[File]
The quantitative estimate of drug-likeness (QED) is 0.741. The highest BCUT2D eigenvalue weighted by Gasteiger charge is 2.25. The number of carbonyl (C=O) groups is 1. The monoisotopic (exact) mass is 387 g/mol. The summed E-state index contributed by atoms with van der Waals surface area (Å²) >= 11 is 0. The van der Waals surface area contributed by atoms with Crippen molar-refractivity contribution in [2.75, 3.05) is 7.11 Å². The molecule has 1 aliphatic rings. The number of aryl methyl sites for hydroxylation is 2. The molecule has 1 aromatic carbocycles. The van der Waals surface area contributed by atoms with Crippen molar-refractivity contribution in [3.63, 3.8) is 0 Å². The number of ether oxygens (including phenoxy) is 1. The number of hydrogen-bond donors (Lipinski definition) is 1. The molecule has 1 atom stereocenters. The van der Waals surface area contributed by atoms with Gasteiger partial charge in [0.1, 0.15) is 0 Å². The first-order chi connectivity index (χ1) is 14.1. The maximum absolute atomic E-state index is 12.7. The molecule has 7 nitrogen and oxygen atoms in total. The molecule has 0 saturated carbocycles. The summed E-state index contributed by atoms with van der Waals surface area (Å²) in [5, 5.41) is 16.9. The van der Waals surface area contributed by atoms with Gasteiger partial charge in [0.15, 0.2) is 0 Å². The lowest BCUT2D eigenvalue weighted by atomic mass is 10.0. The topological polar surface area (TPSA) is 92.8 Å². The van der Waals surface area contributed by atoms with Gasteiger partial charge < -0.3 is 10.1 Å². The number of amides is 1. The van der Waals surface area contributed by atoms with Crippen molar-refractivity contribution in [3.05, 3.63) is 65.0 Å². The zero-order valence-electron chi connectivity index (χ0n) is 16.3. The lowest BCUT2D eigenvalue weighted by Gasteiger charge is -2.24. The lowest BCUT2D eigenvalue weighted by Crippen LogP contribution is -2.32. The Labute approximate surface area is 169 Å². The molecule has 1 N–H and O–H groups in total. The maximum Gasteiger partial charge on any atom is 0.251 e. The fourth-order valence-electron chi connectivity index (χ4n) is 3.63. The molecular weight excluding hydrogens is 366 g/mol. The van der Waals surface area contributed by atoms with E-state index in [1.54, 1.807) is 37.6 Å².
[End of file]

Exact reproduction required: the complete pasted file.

The quantitative estimate of drug-likeness (QED) is 0.741. The highest BCUT2D eigenvalue weighted by Gasteiger charge is 2.25. The number of carbonyl (C=O) groups is 1. The monoisotopic (exact) mass is 387 g/mol. The summed E-state index contributed by atoms with van der Waals surface area (Å²) >= 11 is 0. The van der Waals surface area contributed by atoms with Crippen molar-refractivity contribution in [2.75, 3.05) is 7.11 Å². The molecule has 1 aliphatic rings. The number of aryl methyl sites for hydroxylation is 2. The molecule has 1 aromatic carbocycles. The van der Waals surface area contributed by atoms with Crippen molar-refractivity contribution in [3.63, 3.8) is 0 Å². The number of ether oxygens (including phenoxy) is 1. The number of hydrogen-bond donors (Lipinski definition) is 1. The molecule has 1 atom stereocenters. The van der Waals surface area contributed by atoms with Gasteiger partial charge in [0.1, 0.15) is 0 Å². The first-order chi connectivity index (χ1) is 14.1. The maximum absolute atomic E-state index is 12.7. The molecule has 7 nitrogen and oxygen atoms in total. The molecule has 0 saturated carbocycles. The summed E-state index contributed by atoms with van der Waals surface area (Å²) in [5, 5.41) is 16.9. The van der Waals surface area contributed by atoms with Gasteiger partial charge in [0.15, 0.2) is 0 Å². The lowest BCUT2D eigenvalue weighted by atomic mass is 10.0. The topological polar surface area (TPSA) is 92.8 Å². The van der Waals surface area contributed by atoms with Gasteiger partial charge < -0.3 is 10.1 Å². The number of amides is 1. The van der Waals surface area contributed by atoms with Crippen molar-refractivity contribution in [3.05, 3.63) is 65.0 Å². The zero-order valence-electron chi connectivity index (χ0n) is 16.3. The lowest BCUT2D eigenvalue weighted by Gasteiger charge is -2.24. The lowest BCUT2D eigenvalue weighted by Crippen LogP contribution is -2.32. The Labute approximate surface area is 169 Å². The molecule has 1 N–H and O–H groups in total. The maximum Gasteiger partial charge on any atom is 0.251 e. The fourth-order valence-electron chi connectivity index (χ4n) is 3.63. The molecular weight excluding hydrogens is 366 g/mol. The van der Waals surface area contributed by atoms with E-state index in [1.54, 1.807) is 37.6 Å².